What you should know about rooibos tea (but probably didn’t)
Have you heard of Rooibos tea? I started drinking it years ago when I was living in England and it wasn’t so well known. A South African friend of ours used to travel across London to buy his supply. It was one of the things from home that he missed and couldn’t live without.
Our friend gave me some to try one day, proudly extolling it’s virtues. So I thought I’d give it a go as a way of cutting down on caffeine.
Now, along with the rest of the world, I know so much more about Rooibos tea and I love it even more.
I drink mine with milk and don’t bother with regular black tea at all anymore. I drink coffee in the morning, and then switch to Rooibos and/or green tea for the rest of the day.
Also known as Red Bush tea, Rooibos comes from South Africa. The best thing about it is that the rooibos plant grows naturally without caffeine, so it doesn’t need to undergo any processing to remove caffeine.
It does have a unique flavour that I won’t try to describe; you just have to try it yourself and decide if you like it.
Let’s talk about the benefits of drinking Rooibos tea
Now I’d love to share some of the benefits you may experience from drinking this lovely tea.
Rooibos contains high levels of flavonoids, polyphenols and phenolic acid – powerful antioxidants with anti-inflammatory properties also known to be immune boosting.
That’s already pretty impressive, however, the tea has also been shown to have anti-mutagenic properties. That means that it may help to protect our cells against the development of certain cancers.
Drinking Rooibos tea regularly can have a protective effect on nerve and brain function. The antioxidants prevent damage to brain cells and nerve tissue and may help with diseases like Parkinson’s and Alzheimer’s.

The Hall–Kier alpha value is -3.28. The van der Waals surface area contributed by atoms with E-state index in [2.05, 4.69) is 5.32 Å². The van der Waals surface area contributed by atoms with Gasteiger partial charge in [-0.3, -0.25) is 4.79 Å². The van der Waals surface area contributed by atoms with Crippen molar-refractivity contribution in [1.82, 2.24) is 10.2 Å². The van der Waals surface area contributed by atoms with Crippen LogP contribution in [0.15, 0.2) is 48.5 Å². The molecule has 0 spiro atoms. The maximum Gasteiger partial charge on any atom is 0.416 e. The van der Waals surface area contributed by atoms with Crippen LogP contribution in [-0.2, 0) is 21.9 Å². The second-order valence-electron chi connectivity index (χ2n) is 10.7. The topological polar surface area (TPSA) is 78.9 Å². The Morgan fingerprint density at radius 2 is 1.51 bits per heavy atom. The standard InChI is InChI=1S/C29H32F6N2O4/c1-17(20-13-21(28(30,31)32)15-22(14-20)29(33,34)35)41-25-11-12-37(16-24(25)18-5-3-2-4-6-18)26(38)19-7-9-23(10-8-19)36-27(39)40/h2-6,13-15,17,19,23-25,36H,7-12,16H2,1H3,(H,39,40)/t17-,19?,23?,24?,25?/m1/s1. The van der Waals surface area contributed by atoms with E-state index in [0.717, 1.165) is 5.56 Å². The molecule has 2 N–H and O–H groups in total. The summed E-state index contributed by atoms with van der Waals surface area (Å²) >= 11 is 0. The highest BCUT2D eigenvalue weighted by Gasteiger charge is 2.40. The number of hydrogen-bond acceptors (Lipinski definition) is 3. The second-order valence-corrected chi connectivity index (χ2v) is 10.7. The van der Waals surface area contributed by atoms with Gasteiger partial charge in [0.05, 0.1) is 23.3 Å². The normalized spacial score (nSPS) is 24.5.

I’ve seen first hand how debilitating Alzheimer’s can be; it’s a very cruel disease. And on a lighter note, I’m not getting any younger, so anything that’s been shown to keep our brains healthier as we age gets a big tick of approval from me!
Rooibos tea won’t interfere with iron absorption, as it contains less than half the tannins of black tea. It’s the high amount of tannins in black tea that can prevent the body from effectively absorbing iron.
Rooibos also improves circulation, can help to lower blood pressure and lower ‘bad’ cholesterol levels.
I’m a big believer in using a healthy diet and lifestyle to keep these diseases at bay, rather than waiting for them to happen and taking pills.
And finally ….
Rooibos tea has a high mineral content – iron, potassium, zinc, magnesium and sodium which means that it may be helpful to boost energy and hydration at certain times, such as during lengthy sporting events.
It can also relieve stomach complaints such as cramps, diarrhoea and indigestion, as the flavonoids help to reduce spasms, inflammation and allergies.
Another big benefit, and my favourite, of Rooibos being caffeine free means that you can drink it at any time of the day, even before bed.
It has been shown to help relieve insomnia and encourage restful sleep, so if you’re having trouble sleeping, you could try having a cup before bedtime.
Now if you haven’t tried it yet, what are you waiting for?
Go get yourself some and then let me know what you think!
Free Brekkie Challenge
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I give you everything you need, so it's an easy way to get into (or back into) a healthy breakfast habit.
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